JS: I think it is in part of patients that needed to be seen face-to-face. We’re putting off care. So, they’re definitely rushing back in. I think for certain clinicians and certain patients, there’s a comfort level with face-to-face. But I do really think that things have changed permanently, and the change is here to stay. Before the pandemic, a survey done by McKinsey stated, 11 percent of patients were interested in telemedicine, post-pandemic 76 percent, the same survey updated. We’re interested in using it going forward. We will always have face-to-face care and certain specialties will remain that way. But as we get better and more comfortable working digitally or remotely with patients, those numbers will continue to increase. Also, as adopters become more comfortable, as technology providers create more in-home devices that are linked through your smartphone and operate effectively, we’ll be able to do a lot more remotely. But I do believe it’s here to stay.

PP: You mentioned digital, digital health is all the rage now. We talked about telehealth, digital front doors, and just virtual care in general, which is enabled by technology. How are you defining digital at Montefiore and what has been your digital transformation journey so far? Can you share some of that?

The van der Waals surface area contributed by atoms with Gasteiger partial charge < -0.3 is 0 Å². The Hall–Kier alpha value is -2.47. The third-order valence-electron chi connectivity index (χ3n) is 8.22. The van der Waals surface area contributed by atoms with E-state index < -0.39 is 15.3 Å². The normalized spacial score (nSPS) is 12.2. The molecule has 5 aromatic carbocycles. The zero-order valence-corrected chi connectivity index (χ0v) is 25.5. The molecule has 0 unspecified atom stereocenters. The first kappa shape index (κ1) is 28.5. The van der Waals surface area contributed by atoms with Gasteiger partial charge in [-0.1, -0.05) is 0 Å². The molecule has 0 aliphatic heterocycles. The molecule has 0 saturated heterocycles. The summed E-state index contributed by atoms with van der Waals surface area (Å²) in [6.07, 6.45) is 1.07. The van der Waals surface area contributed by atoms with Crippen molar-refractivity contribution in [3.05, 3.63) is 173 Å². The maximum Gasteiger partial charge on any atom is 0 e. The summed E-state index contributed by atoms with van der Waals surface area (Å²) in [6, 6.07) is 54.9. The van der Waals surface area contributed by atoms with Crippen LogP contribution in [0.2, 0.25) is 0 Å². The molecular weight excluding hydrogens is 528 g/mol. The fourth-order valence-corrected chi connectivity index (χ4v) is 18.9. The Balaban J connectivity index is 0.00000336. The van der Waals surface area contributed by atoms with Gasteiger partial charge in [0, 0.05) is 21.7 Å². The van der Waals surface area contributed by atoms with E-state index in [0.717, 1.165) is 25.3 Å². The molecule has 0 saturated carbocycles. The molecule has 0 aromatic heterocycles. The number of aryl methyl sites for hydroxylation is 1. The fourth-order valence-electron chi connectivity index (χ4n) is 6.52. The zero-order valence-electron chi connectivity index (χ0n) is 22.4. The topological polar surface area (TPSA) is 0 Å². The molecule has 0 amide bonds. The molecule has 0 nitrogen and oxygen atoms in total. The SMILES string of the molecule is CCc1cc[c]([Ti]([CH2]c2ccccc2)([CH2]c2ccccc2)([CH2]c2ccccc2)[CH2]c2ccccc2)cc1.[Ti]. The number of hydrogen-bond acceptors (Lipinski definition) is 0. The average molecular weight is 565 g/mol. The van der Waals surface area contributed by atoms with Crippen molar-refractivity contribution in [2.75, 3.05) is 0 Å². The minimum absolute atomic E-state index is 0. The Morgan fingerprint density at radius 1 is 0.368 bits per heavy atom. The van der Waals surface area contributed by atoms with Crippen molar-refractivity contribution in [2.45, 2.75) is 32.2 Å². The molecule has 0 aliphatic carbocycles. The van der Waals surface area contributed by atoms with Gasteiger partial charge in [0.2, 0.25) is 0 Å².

JS: Digital health can encompass a lot of things. For me, in this context, it’s basically using technology to enhance the quality of access or the delivery of care. But to be more specific, the general areas that we’re looking at our digital front doors using technology are to improve patient engagement, to enable contactless interaction to increase access, the use of telemedicine, which we just spoke about. It has profound opportunities to reduce the cycle times of care. With remote monitoring, there’s so much we can do that you don’t need to come back in just to monitor condition if we can check in with you remotely through technology. In tele-consult, the ICU example creates incredible ability to keep patients in a regional hospital, a local hospital and deliver top level of care remotely. Artificial intelligence: Dr. Parsa Mirhaji in our team has made incredible strides in using artificial intelligence to predict things like respiratory failure. What we see is that opportunity to use AI in many more ways and build those into systems. We stood up a chatbot to answer COVID-19 questions. We see a lot of new startups using that technology in front of visits to help the patient and the clinician get to the root of the problem and also improve their interaction. We see huge opportunities to leverage AI. And then the same deal with inpatient. So, hospitals around the country are looking at doing central stations, whether there is AI and other technology to better run their hospitals. And we see this as a huge opportunity. We’ve made a ton of progress in a short amount of time, especially on telemedicine, digital front doors, and also some of the remote monitoring on the inpatient side. We really have a long way to go. But it’s very exciting.